Euclidean geometry is a mathematical system attributed to ancient Greek mathematician Euclid, which he described in his textbook on geometry: the '' Elements''. Euclid's approach consists in assuming a small set of intuitively appealing axioms (postulates) and deducing many other propositions (theorems) from these. Although many of Euclid's results had been stated earlier,. Euclid was the first to organize these propositions into a logical system in which each result is '' proved'' from axioms and previously proved theorems. The ''Elements'' begins with plane geometry, still taught in secondary school (high school) as the first axiomatic system and the first examples of mathematical proofs. It goes on to the solid geometry of three dimensions. Much of the ''Elements'' states results of what are now called algebra and number theory, explained in geometrical language. For more than two thousand years, the adjective "Euclidean" was unnecessary because no other sort of geometry ... [...More Info...] [...Related Items...] OR: [Wikipedia] [Google] [Baidu] 

Focus (geometry)
In geometry, focuses or foci (), singular focus, are special points with reference to which any of a variety of curves is constructed. For example, one or two foci can be used in defining conic sections, the four types of which are the circle, ellipse, parabola, and hyperbola. In addition, two foci are used to define the Cassini oval and the Cartesian oval, and more than two foci are used in defining an ''n''ellipse. Conic sections Defining conics in terms of two foci An ellipse can be defined as the locus of points for which the sum of the distances to two given foci is constant. A circle is the special case of an ellipse in which the two foci coincide with each other. Thus, a circle can be more simply defined as the locus of points each of which is a fixed distance from a single given focus. A circle can also be defined as the circle of Apollonius, in terms of two different foci, as the locus of points having a fixed ratio of distances to the two foci. A parabola i ... [...More Info...] [...Related Items...] OR: [Wikipedia] [Google] [Baidu]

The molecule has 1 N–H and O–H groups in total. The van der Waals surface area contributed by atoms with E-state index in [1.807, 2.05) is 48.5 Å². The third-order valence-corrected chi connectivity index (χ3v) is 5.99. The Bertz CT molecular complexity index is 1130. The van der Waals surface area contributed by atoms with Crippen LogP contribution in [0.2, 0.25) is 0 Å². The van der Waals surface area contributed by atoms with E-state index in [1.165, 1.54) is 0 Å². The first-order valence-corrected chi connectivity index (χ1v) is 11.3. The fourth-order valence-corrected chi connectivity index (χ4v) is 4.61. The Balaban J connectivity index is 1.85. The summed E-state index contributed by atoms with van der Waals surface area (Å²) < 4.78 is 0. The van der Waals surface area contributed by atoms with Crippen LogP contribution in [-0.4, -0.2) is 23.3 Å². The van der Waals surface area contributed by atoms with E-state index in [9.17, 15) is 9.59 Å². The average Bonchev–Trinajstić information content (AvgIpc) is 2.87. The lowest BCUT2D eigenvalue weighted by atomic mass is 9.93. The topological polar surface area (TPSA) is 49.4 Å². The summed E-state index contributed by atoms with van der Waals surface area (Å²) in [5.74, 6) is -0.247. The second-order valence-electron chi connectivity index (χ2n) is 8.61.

Circumference
In geometry, the circumference (from Latin ''circumferens'', meaning "carrying around") is the perimeter of a circle or ellipse. That is, the circumference would be the arc length of the circle, as if it were opened up and straightened out to a line segment. More generally, the perimeter is the curve length around any closed figure. Circumference may also refer to the circle itself, that is, the locus corresponding to the edge of a disk. The is the circumference, or length, of any one of its great circles. Circle The circumference of a circle is the distance around it, but if, as in many elementary treatments, distance is defined in terms of straight lines, this cannot be used as a definition. Under these circumstances, the circumference of a circle may be defined as the limit of the perimeters of inscribed regular polygons as the number of sides increases without bound. The term circumference is used when measuring physical objects, as well as when considering abstr ... [...More Info...] [...Related Items...] OR: [Wikipedia] [Google] [Baidu] 

Chord (geometry)
A chord of a circle is a straight line segment whose endpoints both lie on a circular arc. The infinite line extension of a chord is a secant line, or just ''secant''. More generally, a chord is a line segment joining two points on any curve, for instance, an ellipse. A chord that passes through a circle's center point is the circle's diameter. The word ''chord'' is from the Latin ''chorda'' meaning ''bowstring''. In circles Among properties of chords of a circle are the following: # Chords are equidistant from the center if and only if their lengths are equal. # Equal chords are subtended by equal angles from the center of the circle. # A chord that passes through the center of a circle is called a diameter and is the longest chord of that specific circle. # If the line extensions (secant lines) of chords AB and CD intersect at a point P, then their lengths satisfy AP·PB = CP·PD ( power of a point theorem). In conics The midpoints of a set of parallel chords of a c ... [...More Info...] [...Related Items...] OR: [Wikipedia] [Google] [Baidu] 

Centre (geometry)